Alfred Weber, a German economist, enunciated a systematic theory of industrial location in 1909. Weber’s theory of location is purely deductive in its approach. He analyzed the factors that determine the location of industry and classified these factors into two divisions. These are:

(i) Primary causes of regional distribution of industry (regional factors)

(ii) Secondary causes (agglomerative and deglomerative factors) that are responsible for redistribution of industry.

(i) Primary Causes (Regional Factors)

According to Weber, transport costs and labour costs are the two regional factors on which his pure theory is based. Assuming that there are no other factors that influence the distribution of industry, except transportation costs. Then it is clear that the location of industry will be pulled to those locations which have the lowest transportation costs. The key factors that determine transportation costs are

(i) the weight to be transported and

(ii) the distance to be covered.

Weber lists some more factors which influence the transportation costs such as – (a) the type of transportation system and the extent of its use, (b) the nature of the region and kinds of roads, (c) the nature of goods themselves, i.e., the qualities which, besides weight, determine the facility of transportation.

However, the location of the place of production must be determined in relation to the place of consumption and to the most advantageously located material deposits. Thus, ‘locational figures’ are created. These locational figures depends upon (a) the type of material deposits and (b) the nature of transformation into products.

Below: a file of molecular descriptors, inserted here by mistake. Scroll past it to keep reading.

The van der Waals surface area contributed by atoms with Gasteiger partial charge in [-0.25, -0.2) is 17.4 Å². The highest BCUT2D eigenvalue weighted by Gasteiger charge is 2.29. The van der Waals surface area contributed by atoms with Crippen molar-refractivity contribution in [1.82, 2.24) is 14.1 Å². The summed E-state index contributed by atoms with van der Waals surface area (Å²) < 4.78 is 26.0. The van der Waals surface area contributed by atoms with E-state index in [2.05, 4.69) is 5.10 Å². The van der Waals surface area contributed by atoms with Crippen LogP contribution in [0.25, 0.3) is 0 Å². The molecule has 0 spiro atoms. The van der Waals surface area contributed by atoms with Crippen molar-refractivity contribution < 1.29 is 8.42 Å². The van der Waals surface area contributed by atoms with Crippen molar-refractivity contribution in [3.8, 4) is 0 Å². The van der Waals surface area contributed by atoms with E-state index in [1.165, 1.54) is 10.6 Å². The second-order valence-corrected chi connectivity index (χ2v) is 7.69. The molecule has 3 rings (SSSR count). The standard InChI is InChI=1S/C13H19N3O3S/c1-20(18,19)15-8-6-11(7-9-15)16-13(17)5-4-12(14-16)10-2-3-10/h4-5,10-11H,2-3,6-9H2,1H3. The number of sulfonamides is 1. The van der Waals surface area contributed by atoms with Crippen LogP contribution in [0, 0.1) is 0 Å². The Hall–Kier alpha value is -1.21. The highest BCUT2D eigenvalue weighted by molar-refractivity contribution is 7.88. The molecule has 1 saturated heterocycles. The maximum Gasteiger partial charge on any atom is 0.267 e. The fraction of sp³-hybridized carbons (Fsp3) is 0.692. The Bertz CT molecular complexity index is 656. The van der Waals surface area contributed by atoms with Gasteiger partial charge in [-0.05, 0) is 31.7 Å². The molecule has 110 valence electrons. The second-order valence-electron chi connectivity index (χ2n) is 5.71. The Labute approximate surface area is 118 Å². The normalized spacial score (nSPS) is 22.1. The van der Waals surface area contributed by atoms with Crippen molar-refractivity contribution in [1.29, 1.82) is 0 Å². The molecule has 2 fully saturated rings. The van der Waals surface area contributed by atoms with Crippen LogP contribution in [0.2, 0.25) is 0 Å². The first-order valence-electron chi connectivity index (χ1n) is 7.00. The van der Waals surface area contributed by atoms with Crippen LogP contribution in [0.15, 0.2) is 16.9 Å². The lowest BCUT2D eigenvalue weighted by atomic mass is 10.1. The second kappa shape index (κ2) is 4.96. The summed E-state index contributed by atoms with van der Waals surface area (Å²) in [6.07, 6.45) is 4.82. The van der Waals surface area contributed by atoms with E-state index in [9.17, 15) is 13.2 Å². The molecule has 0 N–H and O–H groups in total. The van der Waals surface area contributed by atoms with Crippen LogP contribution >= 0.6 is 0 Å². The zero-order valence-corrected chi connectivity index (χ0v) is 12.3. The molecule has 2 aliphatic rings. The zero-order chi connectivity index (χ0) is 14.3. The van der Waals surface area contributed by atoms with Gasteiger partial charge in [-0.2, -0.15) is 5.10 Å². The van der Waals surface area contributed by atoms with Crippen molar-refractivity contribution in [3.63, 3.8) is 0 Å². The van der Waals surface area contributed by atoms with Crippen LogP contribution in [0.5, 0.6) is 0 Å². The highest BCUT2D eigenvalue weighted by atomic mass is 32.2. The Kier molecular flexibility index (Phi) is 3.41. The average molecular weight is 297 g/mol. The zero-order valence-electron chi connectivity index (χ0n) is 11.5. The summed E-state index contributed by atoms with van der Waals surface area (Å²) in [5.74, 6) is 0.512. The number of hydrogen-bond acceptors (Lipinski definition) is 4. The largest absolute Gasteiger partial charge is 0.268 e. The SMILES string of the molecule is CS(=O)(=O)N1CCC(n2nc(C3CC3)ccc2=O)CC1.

Weber classifies and calls those raw materials, which are available practically everywhere as ‘ubiquities’ (like brick-clay, water, etc) and ‘localised’ (like iron-ore, minerals, wood, etc) which are available only in certain regions. It is clear that localized materials play a more important role on the industry than the ubiquities. Further, regarding the nature of the transformation of materials into products, Weber categorized the raw materials as ‘pure’ and ‘weight losing’. Pure materials impart their total weight to the products (eg. cotton, wool, etc) and the materials are said to be ‘weight losing’ if only a part enters into the product (eg. wood, coal, etc.). Hence, the location of industries using weight-losing materials is drawn towards their deposits and that of industries using pure-materials towards the consumption centres.

Weber further examines the cause of deviation of industrial location from the centres of least transport costs. The existence of differences in labour costs leads an industry to deviate from the optimal point of transport orientation. Geographical distribution of the population would give rise to differences in wages for labour. Naturally, the transport oriented location of an industry is drawn out and attracted towards the cheaper labour centres. Such migration of an industry from a point of minimum transport costs to a cheaper labour centre may be likely to occur only where the savings in the cost of labour are larger than the additional costs of transport which it ought to incur.

(ii) Secondary Causes (Agglomerative and Deglomerative Factors)

An agglomerative factor is an advantage or a cheapening of production or marketing which results from the fact that production is carried on at one place. A deglomerative factor is a cheapening of production which results from the decentralization of production i.e., production in more than one place. To some extent these agglomerative and deglomerative factors also contribute to local accumulation and distribution of industry. These factors will operate only within the general framework formed by the two regional factors, i.e., costs of transportation and costs of labour. The advantages which could be derived in this context are external economies.